Hi Nil,
I would definitely consider it as potentially "offensive, insulting or abusive language and/or action(s)" but I don't think violent conduct would fit, as I'm not sure even an aggressive attitude such as you describe, quite reaches the level of "uses or attempts to use excessive force or brutality."

Now, it would depend entirely on the individual incident, but based on the limited information given here, I think what you describe could possibly also be seen as dissent.

Like you I would probably be leaning towards OFFINABUS but dissent would also be a possibility.

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Answer provided by Referee Joe McHugh

Hi Nil
Thanks for the question

This is not a position a referee should be getting themselves into and it runs a very high risk of violent conduct. Referees should do all that they can to maintain their personal space at all times by not allowing any player to come closer than at minimum arms length. There is also nothing wrong with taking steps back to ensure that no player can come close. In a melee referees should NOT be getting close to irate players yet standing back and observing what is happening.
Some referees through their training such as in the police etc do get involved with players maybe by placing themselves between players. Each situation is different and the top priority is personal safety in these matters.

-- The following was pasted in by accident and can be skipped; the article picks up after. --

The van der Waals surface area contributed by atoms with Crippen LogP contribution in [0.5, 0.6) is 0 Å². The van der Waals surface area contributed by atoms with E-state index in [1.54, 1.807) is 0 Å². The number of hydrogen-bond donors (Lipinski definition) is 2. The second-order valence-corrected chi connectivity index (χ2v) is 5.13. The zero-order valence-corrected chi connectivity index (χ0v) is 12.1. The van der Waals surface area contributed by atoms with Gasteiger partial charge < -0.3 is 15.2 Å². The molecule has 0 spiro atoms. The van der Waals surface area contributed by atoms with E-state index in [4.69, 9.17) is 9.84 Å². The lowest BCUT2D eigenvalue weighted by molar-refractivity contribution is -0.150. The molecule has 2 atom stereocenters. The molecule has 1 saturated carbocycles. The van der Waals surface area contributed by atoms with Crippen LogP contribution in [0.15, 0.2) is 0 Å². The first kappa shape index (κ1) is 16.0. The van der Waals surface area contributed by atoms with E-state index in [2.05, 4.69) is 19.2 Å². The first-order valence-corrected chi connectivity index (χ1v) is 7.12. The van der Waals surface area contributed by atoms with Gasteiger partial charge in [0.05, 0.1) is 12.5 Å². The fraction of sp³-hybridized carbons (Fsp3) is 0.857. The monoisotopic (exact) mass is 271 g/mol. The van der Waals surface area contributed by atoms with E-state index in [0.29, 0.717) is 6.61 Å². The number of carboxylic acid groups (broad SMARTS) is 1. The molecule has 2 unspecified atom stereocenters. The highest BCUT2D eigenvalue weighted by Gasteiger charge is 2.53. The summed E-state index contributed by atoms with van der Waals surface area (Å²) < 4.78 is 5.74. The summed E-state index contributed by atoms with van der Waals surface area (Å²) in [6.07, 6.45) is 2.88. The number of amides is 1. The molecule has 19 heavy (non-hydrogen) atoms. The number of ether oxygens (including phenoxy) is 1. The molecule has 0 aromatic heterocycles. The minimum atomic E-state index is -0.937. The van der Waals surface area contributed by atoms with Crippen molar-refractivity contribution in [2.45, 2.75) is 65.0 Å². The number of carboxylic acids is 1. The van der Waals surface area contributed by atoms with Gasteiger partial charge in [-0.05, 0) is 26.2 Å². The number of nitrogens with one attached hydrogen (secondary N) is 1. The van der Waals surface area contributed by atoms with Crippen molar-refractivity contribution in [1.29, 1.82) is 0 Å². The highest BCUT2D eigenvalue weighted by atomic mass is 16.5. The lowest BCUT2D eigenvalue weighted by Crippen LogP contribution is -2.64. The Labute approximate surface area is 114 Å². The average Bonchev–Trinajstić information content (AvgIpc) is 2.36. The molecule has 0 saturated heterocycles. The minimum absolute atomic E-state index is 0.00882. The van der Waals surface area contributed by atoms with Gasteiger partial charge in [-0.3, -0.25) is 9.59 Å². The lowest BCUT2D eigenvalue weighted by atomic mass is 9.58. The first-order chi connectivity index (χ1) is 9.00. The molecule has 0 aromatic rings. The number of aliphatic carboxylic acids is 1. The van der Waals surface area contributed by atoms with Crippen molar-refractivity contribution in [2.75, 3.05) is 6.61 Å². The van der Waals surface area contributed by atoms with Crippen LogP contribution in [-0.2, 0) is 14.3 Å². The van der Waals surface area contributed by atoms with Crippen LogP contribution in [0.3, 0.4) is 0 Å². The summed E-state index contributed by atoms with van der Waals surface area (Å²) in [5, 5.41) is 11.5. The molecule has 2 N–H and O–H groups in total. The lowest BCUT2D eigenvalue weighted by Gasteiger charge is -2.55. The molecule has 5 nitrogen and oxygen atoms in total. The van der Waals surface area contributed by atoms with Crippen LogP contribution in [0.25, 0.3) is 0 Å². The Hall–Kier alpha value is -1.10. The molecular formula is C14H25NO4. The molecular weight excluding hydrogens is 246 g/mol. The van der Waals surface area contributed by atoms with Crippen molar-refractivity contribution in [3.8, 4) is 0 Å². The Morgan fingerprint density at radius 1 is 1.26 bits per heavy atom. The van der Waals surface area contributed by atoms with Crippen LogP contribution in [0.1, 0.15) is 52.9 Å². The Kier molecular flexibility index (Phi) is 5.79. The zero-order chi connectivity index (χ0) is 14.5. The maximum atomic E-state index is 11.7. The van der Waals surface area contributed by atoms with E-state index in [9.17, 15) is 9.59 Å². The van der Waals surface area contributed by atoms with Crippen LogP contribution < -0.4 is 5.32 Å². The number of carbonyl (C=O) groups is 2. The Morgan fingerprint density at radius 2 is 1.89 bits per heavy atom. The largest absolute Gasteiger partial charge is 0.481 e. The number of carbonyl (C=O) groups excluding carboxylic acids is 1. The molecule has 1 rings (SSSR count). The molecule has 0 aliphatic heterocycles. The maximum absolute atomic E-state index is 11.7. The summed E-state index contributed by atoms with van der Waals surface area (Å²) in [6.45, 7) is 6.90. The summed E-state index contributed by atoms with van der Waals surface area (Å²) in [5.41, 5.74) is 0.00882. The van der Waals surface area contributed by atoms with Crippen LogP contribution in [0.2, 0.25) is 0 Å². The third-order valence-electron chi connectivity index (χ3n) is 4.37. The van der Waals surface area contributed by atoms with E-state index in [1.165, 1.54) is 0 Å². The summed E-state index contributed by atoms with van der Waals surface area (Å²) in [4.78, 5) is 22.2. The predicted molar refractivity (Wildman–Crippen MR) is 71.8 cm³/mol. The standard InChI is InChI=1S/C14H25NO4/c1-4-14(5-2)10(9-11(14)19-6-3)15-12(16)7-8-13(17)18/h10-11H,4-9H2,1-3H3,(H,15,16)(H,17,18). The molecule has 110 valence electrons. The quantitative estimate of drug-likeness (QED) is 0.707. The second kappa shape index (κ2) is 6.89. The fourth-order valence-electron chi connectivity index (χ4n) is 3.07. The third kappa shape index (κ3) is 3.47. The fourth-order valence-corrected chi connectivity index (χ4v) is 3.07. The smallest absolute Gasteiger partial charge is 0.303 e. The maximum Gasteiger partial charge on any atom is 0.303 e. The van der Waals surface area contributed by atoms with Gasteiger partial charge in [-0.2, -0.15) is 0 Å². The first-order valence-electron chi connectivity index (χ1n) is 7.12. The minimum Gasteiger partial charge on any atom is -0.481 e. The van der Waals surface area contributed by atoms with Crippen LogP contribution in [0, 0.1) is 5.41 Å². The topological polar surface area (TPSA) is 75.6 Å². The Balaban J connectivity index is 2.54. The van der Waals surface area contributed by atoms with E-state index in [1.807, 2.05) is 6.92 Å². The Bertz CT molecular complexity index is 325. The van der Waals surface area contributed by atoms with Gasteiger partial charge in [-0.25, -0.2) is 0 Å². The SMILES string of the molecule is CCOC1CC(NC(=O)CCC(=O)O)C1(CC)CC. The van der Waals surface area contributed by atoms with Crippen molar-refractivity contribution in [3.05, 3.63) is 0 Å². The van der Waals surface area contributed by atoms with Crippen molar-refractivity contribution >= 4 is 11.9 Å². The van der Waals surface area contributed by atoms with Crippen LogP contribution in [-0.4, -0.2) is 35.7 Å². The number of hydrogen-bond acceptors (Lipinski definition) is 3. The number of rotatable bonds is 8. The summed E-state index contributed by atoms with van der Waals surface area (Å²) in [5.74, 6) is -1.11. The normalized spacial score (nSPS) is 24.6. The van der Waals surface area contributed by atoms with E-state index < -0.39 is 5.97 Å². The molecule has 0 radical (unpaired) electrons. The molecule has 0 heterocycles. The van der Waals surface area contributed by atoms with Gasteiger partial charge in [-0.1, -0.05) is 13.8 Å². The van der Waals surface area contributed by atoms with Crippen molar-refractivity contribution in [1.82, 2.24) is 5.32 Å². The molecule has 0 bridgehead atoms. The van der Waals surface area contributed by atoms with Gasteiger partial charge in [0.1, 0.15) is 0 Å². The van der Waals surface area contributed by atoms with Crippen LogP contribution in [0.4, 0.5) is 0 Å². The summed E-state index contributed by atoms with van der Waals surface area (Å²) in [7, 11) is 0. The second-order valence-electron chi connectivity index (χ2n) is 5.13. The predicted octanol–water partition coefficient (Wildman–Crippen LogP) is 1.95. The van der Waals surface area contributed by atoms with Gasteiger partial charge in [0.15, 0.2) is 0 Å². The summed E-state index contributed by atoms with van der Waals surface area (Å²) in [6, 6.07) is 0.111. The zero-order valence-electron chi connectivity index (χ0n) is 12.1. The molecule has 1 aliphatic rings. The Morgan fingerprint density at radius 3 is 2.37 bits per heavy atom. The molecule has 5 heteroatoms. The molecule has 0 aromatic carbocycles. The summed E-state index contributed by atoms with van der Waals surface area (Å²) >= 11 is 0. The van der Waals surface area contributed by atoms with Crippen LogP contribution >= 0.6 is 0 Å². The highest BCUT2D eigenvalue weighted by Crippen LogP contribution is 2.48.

I recall English Premier League referee Phil Dowd going head to head with Lee Cattermole of Sunderland in a game. Referee Dowd recounted that he was not backing down when Lee Cattermole came towards him and both ended up face to face. That caused a furore at the time although nothing happened. Mike Riley the PGMOL manager at the time spoke to Dowd and asked him the question of what would have happened had Cattermole gone down holding his head or the other way around. Either would be out of the game for a long time through discipline. Needless to say Referee Dowd learnt his lesson as to what is expected of a referee in these situations.

In Benin a FIFA referee was suspended for not dealing with a goalkeeper who apparently head butted him after a penalty kick goal.

In the English Football League Referee Darren Drysdale was suspended for four games in 2021 for going head to head with a player who used offensive, insulting and abusive language towards him after the non award of a penalty and a caution for simulation. The player was cautioned for simulation instead of a red card for offensive, insulting and abusive language and no further action was taken against the player for the incident. The referee apologised for the incident yet had he managed it professionally the player would have been sent off and that would have been the end of it. Instead the referee got suspended for Improper Conduct by the FA.

As to adopting an aggressive attitude I believe by your description you have answered the question. AAA is one of the listed cautions on the report form and as there has been no violent conduct or attempted VC nor has there been any offensive, insulting and / or abusive language / gesture then the appropriate action can be a caution for Unsporting Behaviour. If a player has questioned the referee's decision then a dissent caution can also be considered.